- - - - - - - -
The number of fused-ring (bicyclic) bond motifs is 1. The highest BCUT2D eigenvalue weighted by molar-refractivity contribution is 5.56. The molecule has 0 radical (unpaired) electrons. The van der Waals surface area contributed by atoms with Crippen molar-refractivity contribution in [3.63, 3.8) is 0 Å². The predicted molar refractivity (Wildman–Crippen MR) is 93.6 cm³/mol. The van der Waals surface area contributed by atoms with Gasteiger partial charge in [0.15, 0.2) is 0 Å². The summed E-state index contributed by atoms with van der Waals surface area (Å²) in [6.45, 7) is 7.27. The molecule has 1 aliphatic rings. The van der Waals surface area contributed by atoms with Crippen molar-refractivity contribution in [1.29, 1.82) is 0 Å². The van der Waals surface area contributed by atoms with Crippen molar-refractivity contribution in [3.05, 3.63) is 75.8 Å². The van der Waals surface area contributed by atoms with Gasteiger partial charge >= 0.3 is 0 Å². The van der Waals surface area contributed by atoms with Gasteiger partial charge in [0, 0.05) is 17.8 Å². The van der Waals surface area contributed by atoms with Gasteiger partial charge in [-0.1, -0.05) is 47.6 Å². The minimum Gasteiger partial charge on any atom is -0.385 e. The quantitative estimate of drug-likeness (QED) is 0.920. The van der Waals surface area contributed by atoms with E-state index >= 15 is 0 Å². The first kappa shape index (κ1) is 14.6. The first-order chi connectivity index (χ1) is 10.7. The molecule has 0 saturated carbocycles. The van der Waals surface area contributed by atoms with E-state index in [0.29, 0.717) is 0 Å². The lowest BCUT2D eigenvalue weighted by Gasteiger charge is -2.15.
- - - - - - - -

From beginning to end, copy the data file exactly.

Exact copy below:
The number of fused-ring (bicyclic) bond motifs is 1. The highest BCUT2D eigenvalue weighted by molar-refractivity contribution is 5.56. The molecule has 0 radical (unpaired) electrons. The van der Waals surface area contributed by atoms with Crippen molar-refractivity contribution in [3.63, 3.8) is 0 Å². The predicted molar refractivity (Wildman–Crippen MR) is 93.6 cm³/mol. The van der Waals surface area contributed by atoms with Gasteiger partial charge in [0.15, 0.2) is 0 Å². The summed E-state index contributed by atoms with van der Waals surface area (Å²) in [6.45, 7) is 7.27. The molecule has 1 aliphatic rings. The van der Waals surface area contributed by atoms with Crippen molar-refractivity contribution in [1.29, 1.82) is 0 Å². The van der Waals surface area contributed by atoms with Crippen molar-refractivity contribution in [3.05, 3.63) is 75.8 Å². The van der Waals surface area contributed by atoms with Gasteiger partial charge >= 0.3 is 0 Å². The van der Waals surface area contributed by atoms with Gasteiger partial charge in [0, 0.05) is 17.8 Å². The van der Waals surface area contributed by atoms with Gasteiger partial charge in [-0.1, -0.05) is 47.6 Å². The minimum Gasteiger partial charge on any atom is -0.385 e. The quantitative estimate of drug-likeness (QED) is 0.920. The van der Waals surface area contributed by atoms with E-state index >= 15 is 0 Å². The first kappa shape index (κ1) is 14.6. The first-order chi connectivity index (χ1) is 10.7. The molecule has 0 saturated carbocycles. The van der Waals surface area contributed by atoms with E-state index in [0.29, 0.717) is 0 Å². The lowest BCUT2D eigenvalue weighted by Gasteiger charge is -2.15.